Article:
Bard |
Music Terms

Bard |

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Eng., Irl. and Gaelic. bard, ot celtsk. bardo is a singer

Folk singer-narrator of the ancient Celtic tribes, cf. century – prof. poet at the princely court, ch. arr. in Ireland, Wales and Scotland. There were also vagrant boroughs. In Ireland, bastards united in guilds that influenced society. life. The original epic of B. – nat. legacy of Celtic culture. It developed in the first centuries AD. e. and remained unchanged for almost 15 centuries. Along with the ancient prose. saga, from the 10th c. on the same subjects, ch. arr. heroic plan, ballad songs arose that did not lose their poetic. values ​​(Russian translations of samples of B.’s poetry were made by S. Ya. Marshak). B.’s repertoire also included martial, religious, and satirical. songs, elegies, eclogues, etc. B. sang, accompanying themselves on an instrument similar to the lyre kruite (crwth) or mole, first plucked, and then bowed, later on a 3-stringed tilinka. Although the music of B.’s songs has not been preserved, its character can be judged poetically. song features; Apparently, certain elements of the music of B.’s songs were included in Nar. songliness. B.’s suit proved to mean. influence on the development of national music and poetry. creativity. In the Middle Ages, B. were persecuted by the authorities; under Queen Elizabeth, they were sentenced to death for inciting an Irish rebellion against England. With the decline of the feudal-patriarchal system, the B. estate disappeared. Turlow O’Carolen (1670-1738) is considered the last B.. In Western Europe. lit-re means. a role was played by imitations of B.’s poetry (Ossian’s Songs by J. MacPherson and others).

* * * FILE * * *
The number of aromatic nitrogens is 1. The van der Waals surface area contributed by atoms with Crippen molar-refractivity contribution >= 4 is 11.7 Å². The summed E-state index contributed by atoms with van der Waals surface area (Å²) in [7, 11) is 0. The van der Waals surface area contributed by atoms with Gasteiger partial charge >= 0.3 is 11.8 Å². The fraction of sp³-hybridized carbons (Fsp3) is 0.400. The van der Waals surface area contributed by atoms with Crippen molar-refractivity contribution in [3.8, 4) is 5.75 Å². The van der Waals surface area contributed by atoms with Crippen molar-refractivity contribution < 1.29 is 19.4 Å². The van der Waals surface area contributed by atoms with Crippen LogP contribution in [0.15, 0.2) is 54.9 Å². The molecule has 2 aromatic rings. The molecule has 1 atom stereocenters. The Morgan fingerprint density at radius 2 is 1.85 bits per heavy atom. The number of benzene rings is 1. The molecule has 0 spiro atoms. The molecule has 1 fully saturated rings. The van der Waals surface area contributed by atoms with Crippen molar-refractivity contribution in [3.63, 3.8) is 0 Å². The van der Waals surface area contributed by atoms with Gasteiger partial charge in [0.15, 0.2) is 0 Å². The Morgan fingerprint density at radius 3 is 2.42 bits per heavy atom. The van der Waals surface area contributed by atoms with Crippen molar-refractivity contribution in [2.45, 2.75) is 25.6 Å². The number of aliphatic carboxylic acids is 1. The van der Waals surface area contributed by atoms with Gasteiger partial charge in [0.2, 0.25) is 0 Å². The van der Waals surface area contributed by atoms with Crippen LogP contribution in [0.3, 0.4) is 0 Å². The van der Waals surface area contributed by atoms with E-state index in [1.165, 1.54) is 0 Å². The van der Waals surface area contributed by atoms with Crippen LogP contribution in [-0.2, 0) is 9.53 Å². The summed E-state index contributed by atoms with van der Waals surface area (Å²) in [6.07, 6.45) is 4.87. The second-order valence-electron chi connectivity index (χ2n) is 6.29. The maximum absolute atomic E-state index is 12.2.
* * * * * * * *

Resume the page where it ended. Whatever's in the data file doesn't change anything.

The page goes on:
G. I. Navtikov

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